Referring to FIG. 2, in one embodiment, portable reservoir 16 includes a protective outer case 22 and an inner, leak-proof thermal reservoir 24. Reservoir 24 is thermally insulated by a thermal lining 26, which fills the space between the outer walls of reservoir 24 and the inner wall of outer case 22. A thermally insulated lid 28 opens to provide access to reservoir 24. Lid 28 includes a seal (not shown) sized and constructed to form a fluid-tight seal between lid 28 and the top opening of reservoir 24 when the lid is closed, to prevent fluid from leaking during use.

A fluid control system 30 is contained within the housing, in a compartment space provided between the thermal reservoir and the outer casing. A heat exchanger 31, within the fluid control system, includes a pump 32, a single pole, double-throw priming valve 34, and an air/water separator 36. (In some embodiments, a solenoid valve may replace the single pole, double-throw priming valve.) Pump 32 includes an input 40 and an output 42, and is powered by a motor 38. Pump input 40 is connected to the output of priming valve 34, and pump output 42 is connected to a quick-disconnect outlet 44, through which fluid flows from the pump to the treatment pad. An input 46 of priming valve 34 is connected to thermal reservoir 24, and an input 48 of the priming valve is connected to an output of air/water separator 36. An overflow tube 50 provides a fluid path between the air/water separator and thermal reservoir 24. Air/water separator 36 receives fluid from the treatment pad through tubing 51 from a quick-disconnect inlet 52. The temperature of the fluid that is supplied to the treatment pad is monitored by thermistors 54 placed in the fluid paths of the supply and return lines of supply and return assembly 20.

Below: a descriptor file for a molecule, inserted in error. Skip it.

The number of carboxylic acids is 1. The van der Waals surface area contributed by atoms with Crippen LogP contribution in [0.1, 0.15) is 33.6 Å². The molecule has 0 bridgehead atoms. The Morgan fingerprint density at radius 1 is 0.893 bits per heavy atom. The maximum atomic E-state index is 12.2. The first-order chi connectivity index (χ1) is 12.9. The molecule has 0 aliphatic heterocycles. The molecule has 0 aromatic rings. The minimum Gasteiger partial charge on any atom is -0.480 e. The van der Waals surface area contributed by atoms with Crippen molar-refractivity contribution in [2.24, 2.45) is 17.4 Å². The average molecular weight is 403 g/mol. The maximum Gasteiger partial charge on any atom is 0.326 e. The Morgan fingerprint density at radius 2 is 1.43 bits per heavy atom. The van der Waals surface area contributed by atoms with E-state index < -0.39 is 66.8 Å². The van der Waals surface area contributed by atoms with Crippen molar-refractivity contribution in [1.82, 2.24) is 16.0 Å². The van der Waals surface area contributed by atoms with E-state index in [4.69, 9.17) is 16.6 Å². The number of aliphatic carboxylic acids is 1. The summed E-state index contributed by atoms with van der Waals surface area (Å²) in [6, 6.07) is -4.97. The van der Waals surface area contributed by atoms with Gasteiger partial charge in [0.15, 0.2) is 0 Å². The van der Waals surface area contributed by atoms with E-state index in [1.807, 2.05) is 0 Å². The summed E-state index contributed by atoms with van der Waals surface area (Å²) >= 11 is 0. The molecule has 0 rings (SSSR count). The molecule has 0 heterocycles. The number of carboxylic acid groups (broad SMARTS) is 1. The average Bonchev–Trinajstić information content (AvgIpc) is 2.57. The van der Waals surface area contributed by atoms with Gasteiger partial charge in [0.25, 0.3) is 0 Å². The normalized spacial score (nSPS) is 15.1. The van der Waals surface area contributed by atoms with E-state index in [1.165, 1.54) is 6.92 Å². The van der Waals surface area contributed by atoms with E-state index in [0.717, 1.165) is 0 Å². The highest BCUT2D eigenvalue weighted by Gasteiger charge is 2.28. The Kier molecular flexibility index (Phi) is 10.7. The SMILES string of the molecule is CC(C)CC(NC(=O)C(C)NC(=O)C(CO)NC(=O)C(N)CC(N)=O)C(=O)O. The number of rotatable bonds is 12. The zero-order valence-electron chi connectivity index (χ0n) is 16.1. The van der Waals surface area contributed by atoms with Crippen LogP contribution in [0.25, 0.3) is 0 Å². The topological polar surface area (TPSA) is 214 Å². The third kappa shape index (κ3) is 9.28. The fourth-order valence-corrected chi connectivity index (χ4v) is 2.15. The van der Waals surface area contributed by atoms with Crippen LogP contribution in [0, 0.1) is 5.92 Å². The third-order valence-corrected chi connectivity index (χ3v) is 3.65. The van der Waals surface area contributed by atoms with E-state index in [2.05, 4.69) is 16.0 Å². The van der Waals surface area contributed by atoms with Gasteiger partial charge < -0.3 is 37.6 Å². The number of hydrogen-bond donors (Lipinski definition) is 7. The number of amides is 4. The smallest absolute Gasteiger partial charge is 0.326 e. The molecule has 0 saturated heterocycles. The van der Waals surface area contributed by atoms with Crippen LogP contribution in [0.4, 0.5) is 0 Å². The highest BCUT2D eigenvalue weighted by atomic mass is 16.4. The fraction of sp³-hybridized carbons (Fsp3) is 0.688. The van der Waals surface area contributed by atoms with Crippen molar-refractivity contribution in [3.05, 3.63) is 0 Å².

Reservoir 24 accommodates crushed ice, ice cubes and pre-formed freezable cold sources, such as, those commonly used in portable coolers. The reservoir is easily recharged with additional ice if needed during use, without requiring the person to remove the pad from the therapy site. For heat therapy, hot water can be introduced into the reservoir, or the reservoir fluid can be controllably heated using an immersion heater.

The temperature of the fluid supplied to the treatment pad is controlled by a microprocessor-based controller 56 (control electronics). Based on the therapy temperature measured by thermistors 54, controller 56 produces an audible alarm signal when the cold or heat source in the reservoir is exhausted and the desired therapy temperature cannot be maintained within preset tolerances; an alarm also sounds if the unit detects a restricted flow in the circulation system. Controller 56 incorporates a non-volatile electronic memory for storing, recalling and implementing one or more preprogrammed or user-defined therapy temperature time profiles. Input keys 58 are used to program the desired temperature profile into controller memory. The monitored temperature is shown on a digital display 60. Display 60 may also indicate the amount of therapy time remaining. Electrical power is supplied to fluid control system 30 from a conventional wall outlet, through power connector 62, to switching power electronics 64.